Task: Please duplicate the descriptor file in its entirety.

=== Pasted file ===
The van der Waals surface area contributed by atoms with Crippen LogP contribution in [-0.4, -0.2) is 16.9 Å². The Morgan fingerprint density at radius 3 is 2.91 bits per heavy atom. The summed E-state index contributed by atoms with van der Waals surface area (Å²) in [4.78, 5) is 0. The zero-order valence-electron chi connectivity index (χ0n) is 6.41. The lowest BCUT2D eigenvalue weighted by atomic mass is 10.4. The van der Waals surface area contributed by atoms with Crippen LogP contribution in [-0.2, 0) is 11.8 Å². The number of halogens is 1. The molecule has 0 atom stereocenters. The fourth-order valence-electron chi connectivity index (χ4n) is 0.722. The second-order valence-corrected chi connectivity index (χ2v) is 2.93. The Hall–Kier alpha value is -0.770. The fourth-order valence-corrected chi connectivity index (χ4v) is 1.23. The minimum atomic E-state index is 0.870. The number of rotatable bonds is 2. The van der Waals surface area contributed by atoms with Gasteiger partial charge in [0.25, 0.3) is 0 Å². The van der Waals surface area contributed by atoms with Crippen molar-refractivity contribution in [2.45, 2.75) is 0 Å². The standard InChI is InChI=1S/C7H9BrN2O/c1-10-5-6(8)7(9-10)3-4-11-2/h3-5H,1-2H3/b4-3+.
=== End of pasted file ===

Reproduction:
The van der Waals surface area contributed by atoms with Crippen LogP contribution in [-0.4, -0.2) is 16.9 Å². The Morgan fingerprint density at radius 3 is 2.91 bits per heavy atom. The summed E-state index contributed by atoms with van der Waals surface area (Å²) in [4.78, 5) is 0. The zero-order valence-electron chi connectivity index (χ0n) is 6.41. The lowest BCUT2D eigenvalue weighted by atomic mass is 10.4. The van der Waals surface area contributed by atoms with Crippen LogP contribution in [-0.2, 0) is 11.8 Å². The number of halogens is 1. The molecule has 0 atom stereocenters. The fourth-order valence-electron chi connectivity index (χ4n) is 0.722. The second-order valence-corrected chi connectivity index (χ2v) is 2.93. The Hall–Kier alpha value is -0.770. The fourth-order valence-corrected chi connectivity index (χ4v) is 1.23. The minimum atomic E-state index is 0.870. The number of rotatable bonds is 2. The van der Waals surface area contributed by atoms with Gasteiger partial charge in [0.25, 0.3) is 0 Å². The van der Waals surface area contributed by atoms with Crippen molar-refractivity contribution in [2.45, 2.75) is 0 Å². The standard InChI is InChI=1S/C7H9BrN2O/c1-10-5-6(8)7(9-10)3-4-11-2/h3-5H,1-2H3/b4-3+.